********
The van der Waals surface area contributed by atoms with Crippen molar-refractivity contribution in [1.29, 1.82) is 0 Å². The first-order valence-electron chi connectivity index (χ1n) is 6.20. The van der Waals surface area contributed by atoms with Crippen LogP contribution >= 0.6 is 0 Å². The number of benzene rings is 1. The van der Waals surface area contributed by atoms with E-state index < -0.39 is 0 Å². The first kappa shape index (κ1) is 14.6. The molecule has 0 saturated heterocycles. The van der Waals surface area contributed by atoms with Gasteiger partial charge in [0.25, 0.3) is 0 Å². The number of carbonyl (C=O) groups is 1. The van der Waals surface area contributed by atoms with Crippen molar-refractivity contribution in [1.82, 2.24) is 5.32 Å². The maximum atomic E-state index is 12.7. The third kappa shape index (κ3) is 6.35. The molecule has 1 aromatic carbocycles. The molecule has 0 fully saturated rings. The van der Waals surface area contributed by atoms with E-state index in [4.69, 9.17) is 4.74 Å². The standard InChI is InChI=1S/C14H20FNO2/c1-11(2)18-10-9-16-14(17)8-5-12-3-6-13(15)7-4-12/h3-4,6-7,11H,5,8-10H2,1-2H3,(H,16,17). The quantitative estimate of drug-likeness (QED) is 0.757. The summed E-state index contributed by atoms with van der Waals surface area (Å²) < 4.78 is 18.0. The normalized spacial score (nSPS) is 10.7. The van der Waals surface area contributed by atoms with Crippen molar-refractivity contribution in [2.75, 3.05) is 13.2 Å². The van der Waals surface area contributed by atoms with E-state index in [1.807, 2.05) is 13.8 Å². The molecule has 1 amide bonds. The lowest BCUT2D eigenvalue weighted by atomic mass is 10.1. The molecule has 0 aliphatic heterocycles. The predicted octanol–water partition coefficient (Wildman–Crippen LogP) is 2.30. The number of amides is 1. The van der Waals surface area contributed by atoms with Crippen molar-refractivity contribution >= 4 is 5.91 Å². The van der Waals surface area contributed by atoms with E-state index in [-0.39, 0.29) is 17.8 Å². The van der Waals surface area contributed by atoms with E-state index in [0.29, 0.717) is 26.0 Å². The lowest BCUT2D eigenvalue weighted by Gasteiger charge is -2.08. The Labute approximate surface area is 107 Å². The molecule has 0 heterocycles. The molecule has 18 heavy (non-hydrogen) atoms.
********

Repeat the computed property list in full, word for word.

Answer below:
The van der Waals surface area contributed by atoms with Crippen molar-refractivity contribution in [1.29, 1.82) is 0 Å². The first-order valence-electron chi connectivity index (χ1n) is 6.20. The van der Waals surface area contributed by atoms with Crippen LogP contribution >= 0.6 is 0 Å². The number of benzene rings is 1. The van der Waals surface area contributed by atoms with E-state index < -0.39 is 0 Å². The first kappa shape index (κ1) is 14.6. The molecule has 0 saturated heterocycles. The van der Waals surface area contributed by atoms with Gasteiger partial charge in [0.25, 0.3) is 0 Å². The number of carbonyl (C=O) groups is 1. The van der Waals surface area contributed by atoms with Crippen molar-refractivity contribution in [1.82, 2.24) is 5.32 Å². The maximum atomic E-state index is 12.7. The third kappa shape index (κ3) is 6.35. The molecule has 1 aromatic carbocycles. The molecule has 0 fully saturated rings. The van der Waals surface area contributed by atoms with E-state index in [4.69, 9.17) is 4.74 Å². The standard InChI is InChI=1S/C14H20FNO2/c1-11(2)18-10-9-16-14(17)8-5-12-3-6-13(15)7-4-12/h3-4,6-7,11H,5,8-10H2,1-2H3,(H,16,17). The quantitative estimate of drug-likeness (QED) is 0.757. The summed E-state index contributed by atoms with van der Waals surface area (Å²) < 4.78 is 18.0. The normalized spacial score (nSPS) is 10.7. The van der Waals surface area contributed by atoms with Crippen molar-refractivity contribution in [2.75, 3.05) is 13.2 Å². The van der Waals surface area contributed by atoms with E-state index in [1.807, 2.05) is 13.8 Å². The molecule has 1 amide bonds. The lowest BCUT2D eigenvalue weighted by atomic mass is 10.1. The molecule has 0 aliphatic heterocycles. The predicted octanol–water partition coefficient (Wildman–Crippen LogP) is 2.30. The number of amides is 1. The van der Waals surface area contributed by atoms with Crippen molar-refractivity contribution >= 4 is 5.91 Å². The van der Waals surface area contributed by atoms with E-state index in [-0.39, 0.29) is 17.8 Å². The van der Waals surface area contributed by atoms with E-state index in [0.29, 0.717) is 26.0 Å². The lowest BCUT2D eigenvalue weighted by Gasteiger charge is -2.08. The Labute approximate surface area is 107 Å². The molecule has 0 heterocycles. The molecule has 18 heavy (non-hydrogen) atoms.